Heterocyclic Amines. Heterocyclic amines are formed from cooking meat at high temperatures. Any muscle meat from a cow, pig, chicken, turkey, or fish can produce these cancer-causing compounds when cooked at high temperatures. Women who ate well-done meat had a 4.6-fold increase in the risk of breast cancer compared with women who ate rare or medium–done meat.11 The risk was correlated with levels of heterocyclic amines. Numerous animal investigations have also linked heterocyclic amines from cooked meat to breast cancer.11
Phthalates. Phthalates are a group of chemicals added to plastics to make them soft and flexible. Phthalates are known to disrupt women’s reproductive hormones and are often called estrogen mimickers.12 A study13 among young Puerto Rican girls with premature breast development showed that exposure to phthalates in the environment had a role in early breast growth.
Researchers also have determined that phthalates can interfere with the positive effects of tamoxifen citrate.14 This drug is often given to women with breast cancer to increase their chance for survival and to decrease recurrence.
Endometriosis is a hormonally responsive condition. Endometriosis lesions contain estrogen, progesterone, and androgen receptors. Many theories exist as to what causes endometriosis, and it is likely a combination of many factors. Environmental causes must be considered because endometriosis is a sex steroid–responsive disease. Environmental exposures that affect a woman’s hormonal system need to be addressed.
Dioxin and Polychlorinated Biphenyls. Dioxin and polychlorinated biphenyls (PCBs) are organochlorine compounds that contaminate food and water. Deep endometriotic nodules in women with endometriosis are associated with high blood levels of dioxin and PCBs.15
Phthalates. A 2003 study16 showed that 55 women who had endometriosis had high blood levels of phthalates compared with women who did not have endometriosis. A study17 published in the British Journal of Obstetrics and Gynecology in 2006 looked at 49 women in India who were infertile because of endometriosis and compared them with 38 women who were infertile owing to some other cause such as pelvic inflammatory disease or fibroids and found that the women with endometriosis had higher blood levels of phthalates than the women without endometriosis.
Bisphenol A. A study18 comparing women having endometriosis with healthy women found that more than 63% of the women with endometriosis had BPA in their blood and that none of the healthy women had BPA in their blood. Of course, this study shows only a correlation and not a causative effect between BPA and endometriosis, but women with endometriosis should consider this source of exposure given the fact that BPA is a known hormone-disrupting chemical and is found in many consumer products.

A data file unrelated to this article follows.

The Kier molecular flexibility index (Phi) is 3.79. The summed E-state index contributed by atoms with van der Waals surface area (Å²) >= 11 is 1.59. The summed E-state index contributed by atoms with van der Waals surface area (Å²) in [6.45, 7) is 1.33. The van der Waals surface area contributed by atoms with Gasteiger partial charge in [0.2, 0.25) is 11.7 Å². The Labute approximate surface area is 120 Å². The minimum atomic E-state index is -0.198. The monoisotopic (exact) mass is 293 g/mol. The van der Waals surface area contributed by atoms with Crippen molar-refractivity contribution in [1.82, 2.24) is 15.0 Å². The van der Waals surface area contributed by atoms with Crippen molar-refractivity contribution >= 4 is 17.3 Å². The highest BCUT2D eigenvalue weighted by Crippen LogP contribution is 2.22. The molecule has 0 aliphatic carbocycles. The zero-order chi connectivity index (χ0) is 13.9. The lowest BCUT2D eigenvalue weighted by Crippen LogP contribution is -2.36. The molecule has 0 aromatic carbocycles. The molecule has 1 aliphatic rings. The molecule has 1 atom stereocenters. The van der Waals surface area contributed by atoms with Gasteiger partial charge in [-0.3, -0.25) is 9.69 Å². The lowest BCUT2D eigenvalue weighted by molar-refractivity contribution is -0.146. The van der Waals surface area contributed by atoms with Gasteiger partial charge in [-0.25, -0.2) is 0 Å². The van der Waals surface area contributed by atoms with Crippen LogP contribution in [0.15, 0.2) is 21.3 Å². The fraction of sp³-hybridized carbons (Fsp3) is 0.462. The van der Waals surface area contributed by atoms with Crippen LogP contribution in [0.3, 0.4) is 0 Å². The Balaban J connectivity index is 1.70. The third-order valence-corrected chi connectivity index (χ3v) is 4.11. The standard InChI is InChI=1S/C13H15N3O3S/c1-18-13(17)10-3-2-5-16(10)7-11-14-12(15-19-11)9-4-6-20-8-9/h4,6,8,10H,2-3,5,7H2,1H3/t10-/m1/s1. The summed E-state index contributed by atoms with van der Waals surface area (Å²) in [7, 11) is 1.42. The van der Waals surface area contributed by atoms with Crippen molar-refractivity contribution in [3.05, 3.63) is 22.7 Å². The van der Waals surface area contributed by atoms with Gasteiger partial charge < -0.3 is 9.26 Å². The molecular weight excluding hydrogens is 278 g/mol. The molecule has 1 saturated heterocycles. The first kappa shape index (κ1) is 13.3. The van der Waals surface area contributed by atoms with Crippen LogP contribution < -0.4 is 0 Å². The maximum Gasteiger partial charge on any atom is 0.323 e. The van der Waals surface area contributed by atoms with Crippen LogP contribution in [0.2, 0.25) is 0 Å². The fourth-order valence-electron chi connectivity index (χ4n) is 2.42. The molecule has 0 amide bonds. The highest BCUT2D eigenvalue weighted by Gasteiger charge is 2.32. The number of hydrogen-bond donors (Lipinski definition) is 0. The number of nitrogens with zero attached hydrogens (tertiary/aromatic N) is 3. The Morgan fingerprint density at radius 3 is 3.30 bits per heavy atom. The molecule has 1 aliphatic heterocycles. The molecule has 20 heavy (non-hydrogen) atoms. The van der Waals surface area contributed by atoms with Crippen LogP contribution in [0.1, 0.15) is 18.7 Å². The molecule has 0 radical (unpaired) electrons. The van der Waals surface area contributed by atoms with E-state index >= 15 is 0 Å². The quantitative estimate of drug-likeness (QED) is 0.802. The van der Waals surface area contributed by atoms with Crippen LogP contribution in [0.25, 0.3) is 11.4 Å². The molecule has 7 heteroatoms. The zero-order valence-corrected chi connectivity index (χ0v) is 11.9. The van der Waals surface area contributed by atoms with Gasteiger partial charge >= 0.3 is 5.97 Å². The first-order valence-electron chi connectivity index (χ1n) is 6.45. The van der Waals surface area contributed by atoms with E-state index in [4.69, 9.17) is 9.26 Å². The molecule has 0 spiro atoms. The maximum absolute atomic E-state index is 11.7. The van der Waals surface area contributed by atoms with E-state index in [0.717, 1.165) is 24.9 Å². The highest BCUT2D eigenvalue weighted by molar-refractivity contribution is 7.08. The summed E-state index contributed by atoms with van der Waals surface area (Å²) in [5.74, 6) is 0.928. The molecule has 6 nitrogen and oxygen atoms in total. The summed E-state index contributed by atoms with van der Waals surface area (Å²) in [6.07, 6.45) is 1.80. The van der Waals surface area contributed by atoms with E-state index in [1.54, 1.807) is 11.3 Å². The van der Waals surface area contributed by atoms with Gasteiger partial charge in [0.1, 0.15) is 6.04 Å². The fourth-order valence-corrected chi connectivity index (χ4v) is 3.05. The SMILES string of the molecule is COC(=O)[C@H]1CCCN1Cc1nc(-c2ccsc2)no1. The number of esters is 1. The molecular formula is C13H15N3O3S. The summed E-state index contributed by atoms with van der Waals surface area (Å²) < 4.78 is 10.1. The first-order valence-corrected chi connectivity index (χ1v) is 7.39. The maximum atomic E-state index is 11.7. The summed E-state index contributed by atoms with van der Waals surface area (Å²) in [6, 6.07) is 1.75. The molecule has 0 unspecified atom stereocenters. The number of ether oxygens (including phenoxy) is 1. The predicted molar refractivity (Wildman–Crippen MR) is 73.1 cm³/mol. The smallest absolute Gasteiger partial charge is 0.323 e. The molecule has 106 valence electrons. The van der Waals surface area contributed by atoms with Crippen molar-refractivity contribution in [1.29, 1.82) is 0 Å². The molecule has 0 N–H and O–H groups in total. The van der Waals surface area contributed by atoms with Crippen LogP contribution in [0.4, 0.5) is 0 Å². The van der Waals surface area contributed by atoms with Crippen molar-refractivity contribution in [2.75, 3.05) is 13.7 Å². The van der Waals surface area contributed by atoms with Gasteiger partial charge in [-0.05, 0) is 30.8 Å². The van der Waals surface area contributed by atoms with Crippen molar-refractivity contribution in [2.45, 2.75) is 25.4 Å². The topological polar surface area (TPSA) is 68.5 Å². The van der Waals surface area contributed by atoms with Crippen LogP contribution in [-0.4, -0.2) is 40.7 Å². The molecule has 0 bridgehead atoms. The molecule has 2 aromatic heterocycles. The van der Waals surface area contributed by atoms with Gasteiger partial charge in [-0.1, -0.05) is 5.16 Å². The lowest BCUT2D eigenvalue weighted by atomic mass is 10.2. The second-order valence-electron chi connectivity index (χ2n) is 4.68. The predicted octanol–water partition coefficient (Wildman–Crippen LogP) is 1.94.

Pesticides and Insecticides. Pesticides and insecticides have been shown to be directly estrogenic or to have estrogenic contaminants and could affect the growth of endometriosis implants.19 Examples include endosulfan, methoxychlor, toxaphene, dieldrin, kepone, lindane, and DDT.
Formaldehyde and Solvents. Formaldehyde and solvents are chemicals present in furniture, wood, carpet, upholstery, dry cleaning, cleaners, and many other products. A study20 looked at high-level exposure such as that among women working in the wood-making industry or among laboratory workers and found a direct correlation with the occurrence of endometriosis.
Cadmium. Using data from the National Health and Nutrition Examination Survey, researchers found that women with endometriosis had higher blood levels of cadmium than women without endometriosis.21
When evaluating a patient with breast cancer or endometriosis, there are many factors to consider, including chemicals that women are exposed to through air, food, water, and plastics. Evaluation begins with an in-depth exposure history. Testing can provide valuable information on recent exposure, as well as retention of chemicals in the body from past exposures. Testing for heavy metals, pesticides, solvents, phthalates, and other compounds is available from various laboratories. After completing a liver detoxification plan, it is important to prevent reexposure to these chemicals by educating women on how to avoid toxins in their everyday life.
You can find out more about the environmental links to women’s health conditions, including testing and treatment, in my book 8 Weeks to Women’s Wellness: The Detoxification Plan for Breast Cancer, Endometriosis, Infertility, and Other Women’s Health Issues. Learn more at http://drmarchese.com/.
Marianne Marchese, ND, is the author of 8 Weeks to Women’s Wellness: The Detoxification Plan for Breast Cancer, Endometriosis, Infertility, and Other Women’s Health Issues. She maintains a private practice in Phoenix, AZ, and is a professor of gynecology at SCNM. She writes a column on environmental medicine in Townsend Letter: The Examiner of Alternative Medicine and was named in Phoenix Magazine’s 2010 Best Doctors issue as one of the top NDs. Learn more at http://www.drmarchese.com.